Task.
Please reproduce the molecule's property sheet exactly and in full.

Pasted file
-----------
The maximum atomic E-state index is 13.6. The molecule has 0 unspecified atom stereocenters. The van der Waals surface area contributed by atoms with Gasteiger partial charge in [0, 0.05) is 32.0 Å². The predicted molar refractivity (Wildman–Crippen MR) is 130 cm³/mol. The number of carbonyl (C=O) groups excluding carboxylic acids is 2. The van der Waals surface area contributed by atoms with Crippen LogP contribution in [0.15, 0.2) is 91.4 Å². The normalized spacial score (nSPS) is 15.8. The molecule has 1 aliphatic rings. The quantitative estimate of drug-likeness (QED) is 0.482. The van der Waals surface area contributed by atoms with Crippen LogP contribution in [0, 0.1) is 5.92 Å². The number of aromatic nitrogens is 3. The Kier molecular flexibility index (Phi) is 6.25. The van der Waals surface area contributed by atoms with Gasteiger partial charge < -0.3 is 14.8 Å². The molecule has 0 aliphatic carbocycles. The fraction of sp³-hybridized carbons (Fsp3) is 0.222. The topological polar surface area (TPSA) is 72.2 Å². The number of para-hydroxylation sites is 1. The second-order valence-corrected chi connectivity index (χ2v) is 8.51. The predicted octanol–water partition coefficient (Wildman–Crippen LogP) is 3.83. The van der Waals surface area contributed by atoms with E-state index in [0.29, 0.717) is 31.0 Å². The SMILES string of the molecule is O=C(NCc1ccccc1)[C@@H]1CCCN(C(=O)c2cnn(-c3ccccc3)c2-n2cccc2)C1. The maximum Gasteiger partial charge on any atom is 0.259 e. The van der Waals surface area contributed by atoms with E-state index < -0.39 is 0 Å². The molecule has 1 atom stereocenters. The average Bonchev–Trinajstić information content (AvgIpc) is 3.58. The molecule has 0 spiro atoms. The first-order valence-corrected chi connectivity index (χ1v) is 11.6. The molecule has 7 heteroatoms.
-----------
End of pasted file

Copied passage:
The maximum atomic E-state index is 13.6. The molecule has 0 unspecified atom stereocenters. The van der Waals surface area contributed by atoms with Gasteiger partial charge in [0, 0.05) is 32.0 Å². The predicted molar refractivity (Wildman–Crippen MR) is 130 cm³/mol. The number of carbonyl (C=O) groups excluding carboxylic acids is 2. The van der Waals surface area contributed by atoms with Crippen LogP contribution in [0.15, 0.2) is 91.4 Å². The normalized spacial score (nSPS) is 15.8. The molecule has 1 aliphatic rings. The quantitative estimate of drug-likeness (QED) is 0.482. The van der Waals surface area contributed by atoms with Crippen LogP contribution in [0, 0.1) is 5.92 Å². The number of aromatic nitrogens is 3. The Kier molecular flexibility index (Phi) is 6.25. The van der Waals surface area contributed by atoms with Gasteiger partial charge < -0.3 is 14.8 Å². The molecule has 0 aliphatic carbocycles. The fraction of sp³-hybridized carbons (Fsp3) is 0.222. The topological polar surface area (TPSA) is 72.2 Å². The number of para-hydroxylation sites is 1. The second-order valence-corrected chi connectivity index (χ2v) is 8.51. The predicted octanol–water partition coefficient (Wildman–Crippen LogP) is 3.83. The van der Waals surface area contributed by atoms with E-state index in [0.29, 0.717) is 31.0 Å². The SMILES string of the molecule is O=C(NCc1ccccc1)[C@@H]1CCCN(C(=O)c2cnn(-c3ccccc3)c2-n2cccc2)C1. The maximum Gasteiger partial charge on any atom is 0.259 e. The van der Waals surface area contributed by atoms with E-state index < -0.39 is 0 Å². The molecule has 1 atom stereocenters. The average Bonchev–Trinajstić information content (AvgIpc) is 3.58. The molecule has 0 spiro atoms. The first-order valence-corrected chi connectivity index (χ1v) is 11.6. The molecule has 7 heteroatoms.